Both factors are at fault here: The relentless demand for housing and the willingness of the hugely rich to continue forking out money to paying for building that would take less wealthy three lifetimes to accumulate. Single family homes today cost a nice plot in heaven. A plot in San Francisco – a shack really – would cost as much as a mansion outside Houston, or even a nice home in Irvine or Villa Park. Choice family homes in Irvine, Manhattan Beach and Santa Monica are almost as bad. Of course there are locations in California’s poor cities and farmlands, where prices are static and you have more breathing space. But do you want to live there…

Even in these poorer neighborhoods, the state has approached the problem of housing affordability by subsidizing the construction of affordable housing through bond funds, tax credits, and other resources. But these programs have historically accounted for only a small share of all new housing built each year so they, too, cannot meet the housing needs of a majority of South California’s working and lower middle class population.

Market forces – overseas investment, a strong buyer preference for single-family homes and a limited number of well-performing school districts – are the second factor that results in this cramming and high pricing specter. And then there’s California’s planning regime which rejects areas that are not “Green’ enough (at least not ‘Green’ enough to them) and they hop for ever-denser development at the expense of single-family housing in the state’s interior.

Many areas of high-density cities like Los Angeles are seeing construction of massive skyscrapers – rather tower-like monstrosities – in a few selected “transit-oriented” zones. Planners say they aim to stop short of super-density. The wealthy will still have their backyard play sets, barbecues and swimming pools. Which brings us to another point:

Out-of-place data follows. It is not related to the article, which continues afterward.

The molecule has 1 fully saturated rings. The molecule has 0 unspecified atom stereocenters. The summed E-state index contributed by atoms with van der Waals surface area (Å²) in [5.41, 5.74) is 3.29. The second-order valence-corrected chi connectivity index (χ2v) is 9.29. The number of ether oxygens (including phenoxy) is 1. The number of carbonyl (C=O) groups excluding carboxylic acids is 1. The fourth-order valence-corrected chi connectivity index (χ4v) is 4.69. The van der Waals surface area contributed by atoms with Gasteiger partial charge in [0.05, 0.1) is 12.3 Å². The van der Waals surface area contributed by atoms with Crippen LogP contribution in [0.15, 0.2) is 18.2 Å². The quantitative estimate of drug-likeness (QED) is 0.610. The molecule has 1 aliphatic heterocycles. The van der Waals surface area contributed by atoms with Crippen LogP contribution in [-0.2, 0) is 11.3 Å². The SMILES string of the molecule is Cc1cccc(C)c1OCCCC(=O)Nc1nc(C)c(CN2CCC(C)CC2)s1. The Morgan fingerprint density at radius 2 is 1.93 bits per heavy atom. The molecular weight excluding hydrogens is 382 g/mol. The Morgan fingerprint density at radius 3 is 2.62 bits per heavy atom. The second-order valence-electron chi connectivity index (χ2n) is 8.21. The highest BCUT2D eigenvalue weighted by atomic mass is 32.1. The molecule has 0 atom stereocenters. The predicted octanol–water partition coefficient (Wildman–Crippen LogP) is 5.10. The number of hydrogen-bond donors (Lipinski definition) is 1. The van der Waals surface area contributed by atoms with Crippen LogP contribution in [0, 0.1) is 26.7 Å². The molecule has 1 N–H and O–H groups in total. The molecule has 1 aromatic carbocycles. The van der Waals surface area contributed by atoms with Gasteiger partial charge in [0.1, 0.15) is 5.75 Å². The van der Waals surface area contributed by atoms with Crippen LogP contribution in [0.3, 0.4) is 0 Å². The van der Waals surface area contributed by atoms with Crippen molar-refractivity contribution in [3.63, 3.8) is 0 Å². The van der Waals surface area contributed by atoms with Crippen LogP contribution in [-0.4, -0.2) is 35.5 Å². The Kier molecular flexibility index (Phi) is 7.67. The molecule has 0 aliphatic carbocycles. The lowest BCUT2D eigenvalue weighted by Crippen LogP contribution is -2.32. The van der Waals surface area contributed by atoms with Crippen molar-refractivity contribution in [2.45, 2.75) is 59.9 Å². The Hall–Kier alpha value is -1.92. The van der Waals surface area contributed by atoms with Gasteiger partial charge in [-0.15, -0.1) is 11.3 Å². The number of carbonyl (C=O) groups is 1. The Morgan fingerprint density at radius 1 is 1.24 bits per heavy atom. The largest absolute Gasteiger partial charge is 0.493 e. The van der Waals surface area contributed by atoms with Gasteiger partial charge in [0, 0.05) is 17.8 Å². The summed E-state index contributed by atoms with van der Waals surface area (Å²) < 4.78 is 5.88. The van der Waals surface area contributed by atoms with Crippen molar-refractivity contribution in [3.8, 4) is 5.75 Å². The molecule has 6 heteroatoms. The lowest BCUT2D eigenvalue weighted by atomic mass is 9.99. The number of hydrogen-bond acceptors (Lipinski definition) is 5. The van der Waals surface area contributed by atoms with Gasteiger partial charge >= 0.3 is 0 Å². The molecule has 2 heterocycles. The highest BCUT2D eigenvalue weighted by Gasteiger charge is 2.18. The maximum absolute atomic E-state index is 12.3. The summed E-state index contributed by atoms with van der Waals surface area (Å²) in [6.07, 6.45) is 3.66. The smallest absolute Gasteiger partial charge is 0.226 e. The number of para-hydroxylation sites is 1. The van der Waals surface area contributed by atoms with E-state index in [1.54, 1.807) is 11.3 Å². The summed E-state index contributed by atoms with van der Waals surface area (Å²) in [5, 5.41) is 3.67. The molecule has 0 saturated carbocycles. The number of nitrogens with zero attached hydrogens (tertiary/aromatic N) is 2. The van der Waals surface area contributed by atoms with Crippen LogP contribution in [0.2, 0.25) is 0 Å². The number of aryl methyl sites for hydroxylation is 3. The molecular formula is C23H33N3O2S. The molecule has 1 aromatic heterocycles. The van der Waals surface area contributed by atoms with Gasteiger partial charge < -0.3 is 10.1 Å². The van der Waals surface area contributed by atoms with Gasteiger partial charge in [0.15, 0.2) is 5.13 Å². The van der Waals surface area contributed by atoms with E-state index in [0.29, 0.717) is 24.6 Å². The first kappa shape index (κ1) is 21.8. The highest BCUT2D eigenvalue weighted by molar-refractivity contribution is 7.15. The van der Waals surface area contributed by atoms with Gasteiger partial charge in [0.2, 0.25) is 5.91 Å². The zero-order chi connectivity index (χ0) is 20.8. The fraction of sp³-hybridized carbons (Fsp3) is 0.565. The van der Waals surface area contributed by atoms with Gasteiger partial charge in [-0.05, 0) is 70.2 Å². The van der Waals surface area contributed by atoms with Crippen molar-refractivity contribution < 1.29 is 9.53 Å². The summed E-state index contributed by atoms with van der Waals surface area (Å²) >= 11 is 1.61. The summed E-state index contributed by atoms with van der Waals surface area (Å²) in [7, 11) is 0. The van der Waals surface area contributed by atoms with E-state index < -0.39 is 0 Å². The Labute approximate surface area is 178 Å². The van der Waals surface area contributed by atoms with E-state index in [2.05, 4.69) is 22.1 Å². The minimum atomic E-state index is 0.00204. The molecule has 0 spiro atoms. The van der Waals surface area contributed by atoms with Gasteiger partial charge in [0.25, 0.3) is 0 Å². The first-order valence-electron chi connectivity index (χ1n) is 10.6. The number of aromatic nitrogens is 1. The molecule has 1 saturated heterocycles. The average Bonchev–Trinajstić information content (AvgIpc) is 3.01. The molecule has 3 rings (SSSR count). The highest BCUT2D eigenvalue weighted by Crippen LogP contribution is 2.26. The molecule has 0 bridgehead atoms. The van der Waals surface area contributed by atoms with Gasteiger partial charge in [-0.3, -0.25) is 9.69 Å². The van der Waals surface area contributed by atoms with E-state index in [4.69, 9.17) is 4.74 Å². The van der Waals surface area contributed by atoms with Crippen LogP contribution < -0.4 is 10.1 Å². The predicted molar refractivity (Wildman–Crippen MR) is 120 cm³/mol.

The gap between wealthy and poor (or less disadvantaged) in South California has never been larger

The poor live in one area. The lifestyle of the wealthy and housing prices maintain the distance. The Legislative Analyst’s office (LAO) which is the California Legislature’s advisory agency, had this to say:

Housing in California has long been more expensive than most of the rest of the country. Beginning in about 1970, however, the gap between California’s home prices and those in the rest country started to widen. Between 1970 and 1980, California home prices went from 30 percent above U.S. levels to more than 80 percent higher. This trend has continued. Today, an average California home costs $440,000, about two-and-a-half times the average national home price ($180,000). Also, California’s average monthly rent is about $1,240, 50 percent higher than the rest of the country ($840 per month).

Property prices over the past two years in prime areas in South California such as Orange and Los Angeles counties have risen at a rate more than 10 times the relatively paltry increases in weekly paychecks. Now you can’t buy a house in Orange County or West L.A. without a triple digit income and in LA central forget it. Surrounding areas are not much better.

The biggest losers are working or middle class families (who happen to be mostly minorities) who want to bring up families in nice areas with loads of grass and field. Unfortunately, most of them are forced to relinquish such dreams. Aside from South Los Angeles having become a high-density population, it will take them lifetimes to accumulate enough money to buy a “sardine can” in this city.

Until now, the younger middle-income homeowners, particularly families, lived on the outskirts. In 2015, reports showed that homeownership rates are more than 25 percent higher in the Riverside-San Bernardino area than in the Los Angeles-Orange County area. Minorities in these areas also do much better. The homeownership rate inland is a quarter higher among African American and Asian households. The rate for Hispanics is nearly half again higher than in Los Angeles-Orange.

But now housing prices have soared – are soaring -and these areas are becoming unaffordable too. Three of the most crowded areas – based on people per room – are in Los Angeles County: South Los Angeles, the Pico Union area near downtown L.A. and Huntington Park. Southern California trails only Miami, Fla., for the highest percentage of residents who spend 40 percent or more of their incomes on rent or a mortgage.